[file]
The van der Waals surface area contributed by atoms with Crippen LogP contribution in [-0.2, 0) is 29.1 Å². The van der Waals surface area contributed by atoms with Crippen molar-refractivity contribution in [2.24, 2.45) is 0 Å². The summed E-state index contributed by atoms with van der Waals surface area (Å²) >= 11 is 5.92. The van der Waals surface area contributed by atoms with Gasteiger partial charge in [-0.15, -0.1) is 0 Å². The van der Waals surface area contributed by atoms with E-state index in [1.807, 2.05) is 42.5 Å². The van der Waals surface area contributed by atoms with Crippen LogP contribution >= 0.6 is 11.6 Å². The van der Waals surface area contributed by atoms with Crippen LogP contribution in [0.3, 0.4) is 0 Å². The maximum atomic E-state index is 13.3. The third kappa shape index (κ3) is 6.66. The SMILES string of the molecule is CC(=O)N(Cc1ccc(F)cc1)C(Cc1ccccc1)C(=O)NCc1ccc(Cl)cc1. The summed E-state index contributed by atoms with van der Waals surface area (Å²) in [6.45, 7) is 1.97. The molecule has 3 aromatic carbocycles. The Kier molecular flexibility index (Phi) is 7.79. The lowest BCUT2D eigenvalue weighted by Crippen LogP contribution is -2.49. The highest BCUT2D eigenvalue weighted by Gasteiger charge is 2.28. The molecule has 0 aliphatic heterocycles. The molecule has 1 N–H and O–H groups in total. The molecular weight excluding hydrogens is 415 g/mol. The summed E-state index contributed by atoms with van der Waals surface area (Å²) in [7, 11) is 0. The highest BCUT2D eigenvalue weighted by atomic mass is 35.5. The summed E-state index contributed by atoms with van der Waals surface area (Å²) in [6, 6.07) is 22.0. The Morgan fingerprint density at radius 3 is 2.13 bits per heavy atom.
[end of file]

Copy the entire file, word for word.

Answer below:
The van der Waals surface area contributed by atoms with Crippen LogP contribution in [-0.2, 0) is 29.1 Å². The van der Waals surface area contributed by atoms with Crippen molar-refractivity contribution in [2.24, 2.45) is 0 Å². The summed E-state index contributed by atoms with van der Waals surface area (Å²) >= 11 is 5.92. The van der Waals surface area contributed by atoms with Gasteiger partial charge in [-0.15, -0.1) is 0 Å². The van der Waals surface area contributed by atoms with E-state index in [1.807, 2.05) is 42.5 Å². The van der Waals surface area contributed by atoms with Crippen LogP contribution >= 0.6 is 11.6 Å². The van der Waals surface area contributed by atoms with Crippen LogP contribution in [0.3, 0.4) is 0 Å². The maximum atomic E-state index is 13.3. The third kappa shape index (κ3) is 6.66. The SMILES string of the molecule is CC(=O)N(Cc1ccc(F)cc1)C(Cc1ccccc1)C(=O)NCc1ccc(Cl)cc1. The summed E-state index contributed by atoms with van der Waals surface area (Å²) in [6.45, 7) is 1.97. The molecule has 3 aromatic carbocycles. The Kier molecular flexibility index (Phi) is 7.79. The lowest BCUT2D eigenvalue weighted by Crippen LogP contribution is -2.49. The highest BCUT2D eigenvalue weighted by Gasteiger charge is 2.28. The molecule has 0 aliphatic heterocycles. The molecule has 1 N–H and O–H groups in total. The molecular weight excluding hydrogens is 415 g/mol. The summed E-state index contributed by atoms with van der Waals surface area (Å²) in [7, 11) is 0. The highest BCUT2D eigenvalue weighted by atomic mass is 35.5. The summed E-state index contributed by atoms with van der Waals surface area (Å²) in [6, 6.07) is 22.0. The Morgan fingerprint density at radius 3 is 2.13 bits per heavy atom.